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Breast Friends by the Bay to host fundraiser for Cabrini


At Cabrini, we are involved in state-of-the-art translational breast cancer research, with the aim of increasing curative treatment outcomes in patients.

Dr Tali Lang is part of a multidisciplinary team of researchers and clinicians who are investigating biological changes seen in different types of breast cancer and trying to identify the most effective treatment based on the molecular profile of individual tumours.

“What we are doing is essentially looking to personalise the treatment for breast cancer patients,” Dr Lang said.

Current treatments for breast cancer include a combination of surgery, chemotherapy and radiotherapy, however treatment responses and side-effects varied from patient to patient.

“Not all breast cancer patients respond to treatment, and there is no ‘one-size-fits-all’ approach, so we are trying to determine the best treatment plan based on cancer sub-types.”

This year, Breast Friends by the Bay are raising money towards research in prevention and improved treatment outcomes for breast cancer patients. Breast Friends have announced they will host The Brighton Lunch, donating 50 per cent of funds raised to the Cabrini Breast Cancer Organoid Program.

Dr Lang said their research aimed to identify molecular and genomic changes, which have occurred within breast cancer cells, and how the changes influenced treatment responses.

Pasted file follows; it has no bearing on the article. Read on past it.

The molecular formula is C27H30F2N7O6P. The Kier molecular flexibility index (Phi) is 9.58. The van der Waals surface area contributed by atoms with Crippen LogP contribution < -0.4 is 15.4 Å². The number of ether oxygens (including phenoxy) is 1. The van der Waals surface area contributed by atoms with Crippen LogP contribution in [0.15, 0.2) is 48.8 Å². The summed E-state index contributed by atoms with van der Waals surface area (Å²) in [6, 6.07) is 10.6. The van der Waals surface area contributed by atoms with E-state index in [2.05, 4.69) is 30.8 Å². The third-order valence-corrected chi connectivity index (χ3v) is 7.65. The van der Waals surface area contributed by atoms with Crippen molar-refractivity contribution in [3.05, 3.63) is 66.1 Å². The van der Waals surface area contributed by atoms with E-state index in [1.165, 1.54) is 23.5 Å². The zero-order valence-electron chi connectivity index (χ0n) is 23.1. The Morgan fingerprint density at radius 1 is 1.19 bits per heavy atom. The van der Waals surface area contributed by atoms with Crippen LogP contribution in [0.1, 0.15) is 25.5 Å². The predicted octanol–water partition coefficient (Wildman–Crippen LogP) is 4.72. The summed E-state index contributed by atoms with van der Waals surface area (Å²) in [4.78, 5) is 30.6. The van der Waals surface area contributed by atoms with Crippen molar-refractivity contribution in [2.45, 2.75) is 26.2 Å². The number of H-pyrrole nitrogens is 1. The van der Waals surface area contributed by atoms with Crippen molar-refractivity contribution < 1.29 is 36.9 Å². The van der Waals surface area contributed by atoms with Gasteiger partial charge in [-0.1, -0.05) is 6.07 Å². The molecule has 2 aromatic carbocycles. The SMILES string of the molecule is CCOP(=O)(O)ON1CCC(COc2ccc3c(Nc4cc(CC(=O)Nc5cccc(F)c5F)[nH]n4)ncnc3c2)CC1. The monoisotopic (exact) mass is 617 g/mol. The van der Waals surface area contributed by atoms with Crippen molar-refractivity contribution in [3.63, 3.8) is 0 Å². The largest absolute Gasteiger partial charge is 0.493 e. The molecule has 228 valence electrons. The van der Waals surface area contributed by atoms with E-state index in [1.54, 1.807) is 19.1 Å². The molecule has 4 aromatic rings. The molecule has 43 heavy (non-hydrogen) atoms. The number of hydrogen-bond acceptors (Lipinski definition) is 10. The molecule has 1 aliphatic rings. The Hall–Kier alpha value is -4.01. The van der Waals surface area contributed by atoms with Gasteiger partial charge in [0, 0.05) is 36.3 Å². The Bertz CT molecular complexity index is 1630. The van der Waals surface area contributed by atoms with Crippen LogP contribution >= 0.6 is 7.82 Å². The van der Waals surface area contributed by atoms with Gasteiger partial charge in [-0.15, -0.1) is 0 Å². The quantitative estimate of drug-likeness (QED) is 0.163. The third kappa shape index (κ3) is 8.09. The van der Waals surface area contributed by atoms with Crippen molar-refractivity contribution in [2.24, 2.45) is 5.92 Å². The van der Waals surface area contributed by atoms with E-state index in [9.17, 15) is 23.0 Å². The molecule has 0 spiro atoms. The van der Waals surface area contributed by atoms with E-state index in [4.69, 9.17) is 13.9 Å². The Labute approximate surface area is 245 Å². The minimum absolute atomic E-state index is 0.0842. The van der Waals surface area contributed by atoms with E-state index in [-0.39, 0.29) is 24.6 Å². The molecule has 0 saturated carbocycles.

“This will help us to determine what treatment is most effective for killing the cancer cells in a range of breast cancers,” she said.

Dr Lang said Cabrini, in collaboration with Professor Abud at Monash Biomedicine Discovery Institute, had successfully grown breast cancer organoids, which are miniaturised versions of the original tumour removed from the patient and grown in a laboratory.

“By using breast cancer organoids we can distinguish between effective and ineffective treatments and be able to predict in patients which treatment will be most effective for their type of cancer.”

She said the money raised through Breast Friends would allow Cabrini to expand on its current collection of breast tumour organoids, perform genomic and RNA sequencing and drug testing on breast tumour organoids in order to identify changes in the expression of candidate genes implicated in tumour development and determine the efficacy of anti-cancer drug treatments across a range of breast cancer sub-types.

Dr Lang said findings from this research could be translated for use in the clinical setting to guide physicians regarding which patients were more likely to respond to specific treatments, and which treatments had the best chance of a curative outcome, based on the molecular profiling of the tumour.

Cabrini treats about 650 breast cancer patients each year, providing comprehensive care including diagnostics, surgery, immunotherapy, infusion treatment, physiotherapy, counselling and psychological support.

To support Cabrini Breast Cancer Care, including Dr Lang’s research, please donate at or call 03 9508 1380.

For more information on The Brighton Lunch, click here.